BFLSA Scholarship recipient reflects on her first six months at Columbia University in the City of New York.

LLM Courses at Columbia University – Overview

In my first semester at Columbia University I was able to take the following courses:

I am also undertaking a Master’s thesis under the supervision of Professor Edward Morrison. As many of the members of the BFSLA will know, in 2017 as part of the National Innovation & Science Agenda, the Australian Government introduced some of the most significant reforms to Australian insolvency laws in over 20 years. One of the cornerstones of the NISA Insolvency reforms was to introduce a stay on the exercise of contractual “ipso facto” clauses when a company enters formal Australian insolvency processes.

Given that the United States Bankruptcy Code has long rendered ipso facto clauses unenforceable, I have decided to undertake a Master’s thesis which considers the key lessons that Australia can learn from the US experience of the ipso facto stay.  I will complete my thesis in the Spring semester and look forward to sharing my findings in due course.

View from the inside –  some coursework highlights

All of my subjects surpassed my expectations. They have provided me with a solid foundation in key fields of US corporate law that I look forward to building upon during the Spring semester. I have also gained valuable skills in the areas of corporate finance, accounting, the interpretation of financial statements and computer programming. Columbia Law School’s emphasis on producing commercially-minded graduates with inter-disciplinary skills, particularly in business and finance, is one of the strengths of its LLM program.

Given my background as an insolvency and restructuring lawyer, it is hardly surprising that one of my favourite classes was Bankruptcy and Reorganization.  It was such a treat to be able to listen to Judge Glenn, a highly esteemed Bankruptcy judge in the Southern District of New York, explain the intricacies of the US Bankruptcy Code and Chapter 11 to our class – with frequent reference his recent decisions and fascinating “war stories”.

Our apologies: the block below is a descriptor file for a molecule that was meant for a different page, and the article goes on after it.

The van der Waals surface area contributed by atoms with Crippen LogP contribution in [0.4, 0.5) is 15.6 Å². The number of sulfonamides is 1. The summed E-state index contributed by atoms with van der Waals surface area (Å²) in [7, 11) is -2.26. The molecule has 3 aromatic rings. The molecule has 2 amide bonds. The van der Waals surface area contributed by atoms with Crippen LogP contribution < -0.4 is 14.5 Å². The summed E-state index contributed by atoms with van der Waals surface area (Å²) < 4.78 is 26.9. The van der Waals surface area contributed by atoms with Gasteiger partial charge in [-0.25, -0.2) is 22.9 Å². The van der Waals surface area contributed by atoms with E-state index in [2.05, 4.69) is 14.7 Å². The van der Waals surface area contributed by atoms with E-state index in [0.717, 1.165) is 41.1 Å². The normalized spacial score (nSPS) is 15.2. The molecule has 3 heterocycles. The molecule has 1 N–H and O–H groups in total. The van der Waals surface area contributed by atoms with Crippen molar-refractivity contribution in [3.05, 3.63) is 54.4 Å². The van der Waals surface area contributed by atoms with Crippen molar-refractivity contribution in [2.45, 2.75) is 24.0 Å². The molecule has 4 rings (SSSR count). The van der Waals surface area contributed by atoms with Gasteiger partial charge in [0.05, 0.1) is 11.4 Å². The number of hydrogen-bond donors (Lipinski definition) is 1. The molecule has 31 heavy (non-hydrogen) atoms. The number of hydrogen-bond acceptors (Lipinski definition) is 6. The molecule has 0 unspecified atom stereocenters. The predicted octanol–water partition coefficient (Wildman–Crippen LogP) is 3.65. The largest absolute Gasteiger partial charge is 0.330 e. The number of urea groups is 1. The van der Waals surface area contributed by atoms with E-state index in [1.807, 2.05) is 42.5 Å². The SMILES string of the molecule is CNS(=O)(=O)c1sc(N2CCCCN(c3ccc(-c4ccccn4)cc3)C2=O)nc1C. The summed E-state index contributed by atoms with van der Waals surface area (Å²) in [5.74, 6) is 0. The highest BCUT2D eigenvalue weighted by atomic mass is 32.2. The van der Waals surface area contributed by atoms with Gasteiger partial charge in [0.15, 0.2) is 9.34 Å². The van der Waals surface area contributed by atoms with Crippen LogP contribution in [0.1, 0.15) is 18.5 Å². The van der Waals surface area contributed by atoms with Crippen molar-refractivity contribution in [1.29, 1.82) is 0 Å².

I am very pleased to report that my enthusiasm for this course translated into academic performance as I finished top of my class to Bankruptcy & Reorganization. I also received an academic merit award for “truly extraordinary performance” in this subject.

Taking Securities Regulation with Professor Coffee was incredible. He often shared his views on the state of US and global securities law and policy with the class, in addition to providing a comprehensive overview of the black letter law on the subject. He is as dynamic and witty as his publications suggest – although he does teach by “cold calling” his students to answer questions and solve complex securities law problems, so intense weekly preparation was essential for this class! I have observed that the use of the Socratic method is widely adopted in classes at Columbia Law School, and I have found that exposure to this method of teaching has vastly improved my advocacy skills and confidence in thinking on my feet.

Conferences & Seminars

One of the best things about studying at Columbia is the variety of lunch time speakers that come to visit us. Almost every day there is a high-profile individual presenting at the law school, and I took every possible opportunity to hear their stories. Some of my favourite sessions were: Neil Eggleston on his role as former White House Counsel to President Obama, Judge Ian Forrester of the European Court of Justice on what Brexit will mean for EU law and Sherine Tadros of Amnesty International and Akshaya Kumar of Human Rights Watch on their experiences as Director and Deputy Director of United Nations Advocacy.

Columbia also sponsored me to attend two conferences: the Global Restructuring Review International Insolvency Conference and the 10 Years after the Financial Crisis.  Hearing Professor John Coffee Jr, Stephen Cutler (Chairman of JPMorgan) and Congressman Barney Frank (aka the “Frank” in the “Dodd-Frank” Act) take stock of where we are 10 years after the Global Financial Crisis and debate options for the next phase of systemic risk legislation was one of the highlights of my year to date.

I have also joined the Columbia Business Law Association board as the LLM representative, and am working on programming an exciting lunch time series for business law students for Spring semester.

A sneak preview of Spring Semester

I am very much looking forward to another action-packed semester in the Spring. My program of study will include courses in: Financial Valuation, Secured Transactions, Advanced Bankruptcy Deals, International Banking and Finance, and Cross-Border Insolvency and Sovereign Debt Restructuring.

I am also working with the Columbia School of International Public Affairs on a project for the European Development Bank that considers strategies for resolving non-performing loans in Central Asia and the South-Eastern Mediterranean.

The LLM at Columbia is truly the highlight of my academic career to date, and I am incredibly grateful to the BFSLA for facilitating this once in a lifetime opportunity.